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. Last Updated: 07/27/2016

All Systems Go for Mir's Plunge From Glory

The Mir space station — the final high-profile reminder of the Soviet empire's technological might — will splash down Friday, closing a book on Russia's 40-year history of manned space exploration.

Mir's control chief Vladimir Solovyov will personally command the fiery plunge of the outpost into the Pacific Ocean, a duty that comes 15 years after he and Soviet cosmonaut Leonid Kizim became the first crew to occupy Mir.

The Mir space station, which has been slowly dropping for weeks, sank beneath the 220-kilometer altitude of no return Wednesday.

On Thursday, Solovyov and his team at the Korolyov-based Flight Control Center will upload commands into Mir's main computer to stabilize the station and orient in final preparation for the fall.

Early Friday morning the space officials will upload commands into the control system of the Progress cargo ship, which docked with Mir in January, to fire its engines three times, forcing the station down.

After that Mission Control can do nothing but sit back and wait to learn how the fall went. Mir is expected to splash down in the South Pacific Ocean at about 9:30 a.m. Moscow time.

The center, which will have no radio contact with Mir after Progress fires the third time, will get updates from the U.S. Army's Kwajalein Atoll facility on the Marshall Islands.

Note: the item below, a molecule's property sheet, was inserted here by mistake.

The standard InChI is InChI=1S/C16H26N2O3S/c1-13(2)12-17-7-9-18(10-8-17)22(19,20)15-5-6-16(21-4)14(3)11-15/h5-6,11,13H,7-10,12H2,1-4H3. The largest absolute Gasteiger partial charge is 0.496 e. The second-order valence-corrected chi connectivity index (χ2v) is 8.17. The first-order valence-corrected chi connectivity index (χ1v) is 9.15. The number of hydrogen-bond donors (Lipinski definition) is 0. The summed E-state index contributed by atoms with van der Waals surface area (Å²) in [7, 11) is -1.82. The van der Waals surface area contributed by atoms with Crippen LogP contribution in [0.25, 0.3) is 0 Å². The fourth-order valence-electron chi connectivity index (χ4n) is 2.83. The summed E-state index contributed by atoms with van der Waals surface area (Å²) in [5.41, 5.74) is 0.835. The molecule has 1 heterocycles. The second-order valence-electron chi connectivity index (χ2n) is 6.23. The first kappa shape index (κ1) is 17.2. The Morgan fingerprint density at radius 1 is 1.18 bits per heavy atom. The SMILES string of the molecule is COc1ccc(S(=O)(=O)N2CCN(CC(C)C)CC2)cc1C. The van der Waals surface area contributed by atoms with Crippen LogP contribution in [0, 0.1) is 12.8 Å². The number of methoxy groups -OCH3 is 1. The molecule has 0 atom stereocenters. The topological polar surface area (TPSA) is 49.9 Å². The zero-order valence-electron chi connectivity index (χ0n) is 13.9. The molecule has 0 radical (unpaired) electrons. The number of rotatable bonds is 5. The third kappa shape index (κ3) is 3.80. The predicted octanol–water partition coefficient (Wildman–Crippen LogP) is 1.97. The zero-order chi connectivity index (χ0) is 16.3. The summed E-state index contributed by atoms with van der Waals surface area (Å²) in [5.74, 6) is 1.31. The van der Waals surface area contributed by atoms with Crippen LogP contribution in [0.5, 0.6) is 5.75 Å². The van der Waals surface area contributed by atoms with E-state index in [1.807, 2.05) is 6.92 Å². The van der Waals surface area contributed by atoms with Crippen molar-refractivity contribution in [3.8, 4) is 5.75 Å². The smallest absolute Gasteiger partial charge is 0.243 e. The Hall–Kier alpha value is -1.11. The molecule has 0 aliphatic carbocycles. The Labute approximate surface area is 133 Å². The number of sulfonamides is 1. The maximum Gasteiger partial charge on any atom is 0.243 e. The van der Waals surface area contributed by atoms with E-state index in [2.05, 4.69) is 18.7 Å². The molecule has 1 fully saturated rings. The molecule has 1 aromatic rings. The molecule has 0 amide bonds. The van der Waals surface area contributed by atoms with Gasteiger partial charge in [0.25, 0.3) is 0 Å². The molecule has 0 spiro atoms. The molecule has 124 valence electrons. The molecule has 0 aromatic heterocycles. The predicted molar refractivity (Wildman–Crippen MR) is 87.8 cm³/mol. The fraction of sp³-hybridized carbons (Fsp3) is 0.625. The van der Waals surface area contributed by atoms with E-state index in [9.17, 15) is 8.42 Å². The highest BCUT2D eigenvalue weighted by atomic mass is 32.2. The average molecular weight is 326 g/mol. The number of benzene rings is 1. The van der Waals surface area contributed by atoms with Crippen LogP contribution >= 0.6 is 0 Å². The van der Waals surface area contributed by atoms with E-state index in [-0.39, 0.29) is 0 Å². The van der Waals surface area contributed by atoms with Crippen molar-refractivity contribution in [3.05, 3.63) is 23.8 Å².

The crash is a bittersweet end to a station that set numerous records in space.

The best-known of those records is no doubt the 438 days spent onboard by cosmonaut Valery Polyakov, who proved that man can endure a trip to Mars and back.

Other achievements include the collection of data that may one day assist scientists in predicting earthquakes in the same manner that meteorologists forecast the weather today and research that has helped clarify the effect of the sun on the Earth's environment.

The cosmonauts were also the first people to monitor the explosion of a supernova star.

The station itself became the model for the Alpha international space station, which was jointly launched last year by a number of nations including Russia and the United States. Mir's endurance of 15 years in space — 12 years longer than was originally planned — led makers of the international space station to hand it a 15-year lifeline.

Even the numerous mishaps and breakdowns that plagued Mir in recent years have turned out to be useful for both Russian cosmonauts and U.S. astronauts by providing invaluable experience in trouble-shooting — tools that will assist dwellers on the ISS, not to mention future interplanetary voyages.

Living and working in Mir's cramped modules 300 kilometers above Earth, cosmonauts and astronauts have also learned how to overcome cultural and social differences.

In a more paradoxical twist, Mir appears to have turned out to be far less useful to the Russian military than hoped, an oddity for a nation whose technological leaps have been mainly financed by the army.

In picking Mir in the mid-1980s, Soviet leadership chose a quasi-civil concept for a space station proposed by Energia over a design from the Scientific Production Association of Machine-Building that would have been able, among other things, to wipe out U.S. satellites.

By 1998, the Russian leadership realized that it no longer had the funds to maintain Mir and sounded the death knell.